The battle between Mitch McConnell and Alison Lundergan Grimes to show voters whose unconditional love for the coal industry is the strongest is getting more and more ridiculous by the minute.
Two weeks ago, the Kentucky Coal Association warned that any U.S. Senate candidate who accepts a contribution from Tom Steyer or his NextGen Climate Action PAC — the big money donor seeking to help elect environmentalist candidates — would be tarred as an enemy of the coal industry and face their own electoral peril. Though KCA didn’t name specific candidates, they were clearly referring to Grimes, as McConnell’s campaign trumpeted that Grimes spoke to a group that same day that Steyer is a member of.
But if association with a perceived “enemy of coal” is a sin, a report last week from CNHI’s Ronnie Ellis made this new rule much more complicated. Ellis pointed out that McConnell’s Senate campaign accepted $2,000 from Texas businessman David Litman, who successfully lobbied to block the construction of several new coal-fired power plants in his state, citing the negative effects of its pollution.
KCA backtracked to say that Litman’s contributions don’t count, as his contributions to McConnell were relatively small and his anti-coal activism was “old,” though Grimes hasn’t taken any money from Steyer or ever met him. Josh Holmes, McConnell’s campaign advisor, said Litman’s contribution wasn’t a sin, as he only supports McConnell because of his foreign policy stance on Israel.
Holmes’ excuse makes us wonder if he’d have no problem with Grimes if she took a large contribution from an environmentalist, as long as that donor said they supported her because of her stance on raising the minimum wage or the Violence Against Women Act. It’s safe to say he would not.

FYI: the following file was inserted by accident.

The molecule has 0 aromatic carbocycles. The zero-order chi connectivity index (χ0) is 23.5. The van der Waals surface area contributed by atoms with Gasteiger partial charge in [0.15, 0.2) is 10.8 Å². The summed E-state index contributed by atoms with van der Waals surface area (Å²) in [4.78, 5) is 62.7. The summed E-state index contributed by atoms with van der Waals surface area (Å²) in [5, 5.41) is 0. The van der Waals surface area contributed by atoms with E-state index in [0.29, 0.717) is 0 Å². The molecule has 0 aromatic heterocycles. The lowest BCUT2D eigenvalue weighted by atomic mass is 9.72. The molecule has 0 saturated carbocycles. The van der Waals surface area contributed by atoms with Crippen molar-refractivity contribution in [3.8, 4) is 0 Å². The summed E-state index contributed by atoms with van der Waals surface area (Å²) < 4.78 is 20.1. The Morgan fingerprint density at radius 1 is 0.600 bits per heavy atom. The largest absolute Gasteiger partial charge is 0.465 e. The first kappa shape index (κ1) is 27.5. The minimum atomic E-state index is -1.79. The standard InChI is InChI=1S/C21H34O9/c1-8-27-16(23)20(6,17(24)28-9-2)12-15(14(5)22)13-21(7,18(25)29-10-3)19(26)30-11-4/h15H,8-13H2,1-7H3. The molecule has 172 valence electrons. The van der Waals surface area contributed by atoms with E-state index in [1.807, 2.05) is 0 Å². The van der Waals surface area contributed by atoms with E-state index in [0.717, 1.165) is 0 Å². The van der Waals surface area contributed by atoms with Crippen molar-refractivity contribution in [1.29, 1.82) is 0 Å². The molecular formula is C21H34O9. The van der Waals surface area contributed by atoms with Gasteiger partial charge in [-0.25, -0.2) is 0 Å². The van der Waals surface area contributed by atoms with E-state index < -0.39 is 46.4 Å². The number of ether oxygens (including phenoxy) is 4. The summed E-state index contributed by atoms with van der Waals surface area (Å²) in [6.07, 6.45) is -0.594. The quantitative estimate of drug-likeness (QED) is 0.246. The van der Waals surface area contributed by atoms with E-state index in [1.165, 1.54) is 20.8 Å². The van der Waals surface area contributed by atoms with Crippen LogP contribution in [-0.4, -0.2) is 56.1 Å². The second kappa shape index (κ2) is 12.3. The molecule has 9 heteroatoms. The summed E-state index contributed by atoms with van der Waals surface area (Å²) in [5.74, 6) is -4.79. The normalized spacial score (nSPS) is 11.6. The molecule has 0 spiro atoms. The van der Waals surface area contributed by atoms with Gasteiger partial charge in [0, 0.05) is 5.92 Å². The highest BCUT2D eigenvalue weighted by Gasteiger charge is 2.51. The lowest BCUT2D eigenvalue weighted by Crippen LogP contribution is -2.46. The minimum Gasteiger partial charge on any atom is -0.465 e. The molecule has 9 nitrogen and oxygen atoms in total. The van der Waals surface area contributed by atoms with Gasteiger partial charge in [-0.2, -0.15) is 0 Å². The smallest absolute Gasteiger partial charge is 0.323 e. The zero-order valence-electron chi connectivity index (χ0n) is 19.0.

Making this new “guilt by association” rule of KCA and McConnell even more complicated is the presence of McConnell’s wife, Elaine Chao, on the board of directors of banking giant Wells Fargo. Chao began serving on Wells Fargo’s Corporate Responsibility Committee in 2011 as the company began an aggressive new policy to invest $30 billion in green energy and divest from the coal industry.
Citing the environmental damage of surface mining and emissions from coal-fired power plants that contribute to climate change, Wells Fargo announced it would no longer finance mountaintop removal mining projects, coal companies whose majority of production is from mountaintop removal, and construction of coal-fired power plants on a stand-alone basis. These moves by Wells Fargo drew praise by anti-coal groups such as the Rainforest Action Network and Sierra Club, significantly improving the company’s grade on environmental corporate responsibility when it comes to coal.
Perhaps Holmes could excuse Chao bringing $600,000 in Wells Fargo’s anti-coal money she earned during her tenure back to McConnell’s household because she really loves her husband.